julia> s(50) # Not enough precision: get 0 +/- something
[+/- 8.40e-300] + i*0
julia> s(50, 10000) # Still not enough!
[+/- 4.52e-3009] + i*0
julia> s(50, 100000) # Finally!
[3.102262678278053076398652035217490023670965971936356980763793132685150297353942594965955722762805573392153330406480953855731387398023115984622786616977425540305272338247087011441401529284717218316248016664526853584800590168918124704184766482548557105353651652368296375023569553822793725443102971750875855897752226561077609876866162061711562923329377439218548528916354400384468966317197680008340200698258455463251434793207006670012945890581001148258637826042374760859045345143168726986415658022488421604607834339264038625902663546478278814980043653958176479672213608838686103342175667992448852731310595727573672549161581892009023641358983676574601083376637614888507061187244777656151985731856257941976475105038054800870251422661227024669221253196375384625938232368807030347647045465382519932395272845244305245675307763521925808514638809267924250263503220341147139844099847262900841324568603016291331669298541013247881551863448642400104609478241062200239333495268610840375558431182176503376839668955839352645002793527349614716665957443338984442304676833795005909267696213605538509355001746049287714536707616120292584911365481512840133877579846868859068920299888550789717502048145517061355005325552635169752304689718047493686303050935112466379110899771012977020553628991752738579948440664336445330854288254372713613062555003022198940042814571068769124858706877287484803032872382430528486856936500533970245684004943194205532248702178101002288809615625387993450186953306376601302771382662537102238863693773280261194027940865405478664244791943840999854120140399491991893785064480156556621092433860406215704328279792938871986918708868424499764959378290014074093197179867944667683870991035370327938743608633506239623813944138924732150370855135636489875222e-28354 +/- 5.52e-30101] + i*0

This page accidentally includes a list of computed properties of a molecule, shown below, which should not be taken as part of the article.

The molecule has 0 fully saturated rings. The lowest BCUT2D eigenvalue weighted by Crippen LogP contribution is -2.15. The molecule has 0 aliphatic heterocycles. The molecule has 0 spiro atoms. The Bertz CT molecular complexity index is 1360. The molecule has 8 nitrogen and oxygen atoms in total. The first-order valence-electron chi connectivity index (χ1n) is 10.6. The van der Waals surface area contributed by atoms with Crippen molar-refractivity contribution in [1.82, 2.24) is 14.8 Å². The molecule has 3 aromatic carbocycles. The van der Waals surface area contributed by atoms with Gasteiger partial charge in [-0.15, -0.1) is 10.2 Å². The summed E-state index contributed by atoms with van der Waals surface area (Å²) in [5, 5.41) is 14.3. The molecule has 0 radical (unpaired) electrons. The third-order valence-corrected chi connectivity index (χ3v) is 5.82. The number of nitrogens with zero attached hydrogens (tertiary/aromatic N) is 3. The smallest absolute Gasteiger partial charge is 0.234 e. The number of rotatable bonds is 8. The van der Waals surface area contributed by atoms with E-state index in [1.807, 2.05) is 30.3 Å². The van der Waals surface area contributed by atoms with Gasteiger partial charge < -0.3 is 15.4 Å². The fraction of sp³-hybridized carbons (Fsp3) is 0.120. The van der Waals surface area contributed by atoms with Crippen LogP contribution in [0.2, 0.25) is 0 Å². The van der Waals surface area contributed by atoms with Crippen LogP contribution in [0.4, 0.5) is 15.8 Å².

</code></pre>
https://ask.sagemath.org/question/39514/problem-evaluating-a-very-tiny-integral/?comment=39559#post-id-39559I haven't. For the current question, we should be able to expose Arb's functionalities directly in Sage, rather than using mpmath. I guess this would be much faster.Wed, 15 Nov 2017 09:44:46 +0100https://ask.sagemath.org/question/39514/problem-evaluating-a-very-tiny-integral/?comment=39559#post-id-39559Comment by Alessandro Verzasconi for <p>The integrals you are trying to compute are expressible in terms of the error function. Note that the expression of your integral in terms of <code>erf</code> is the <em>best</em> (in some sense) exact answer one can give, since the error function is not elementary. </p>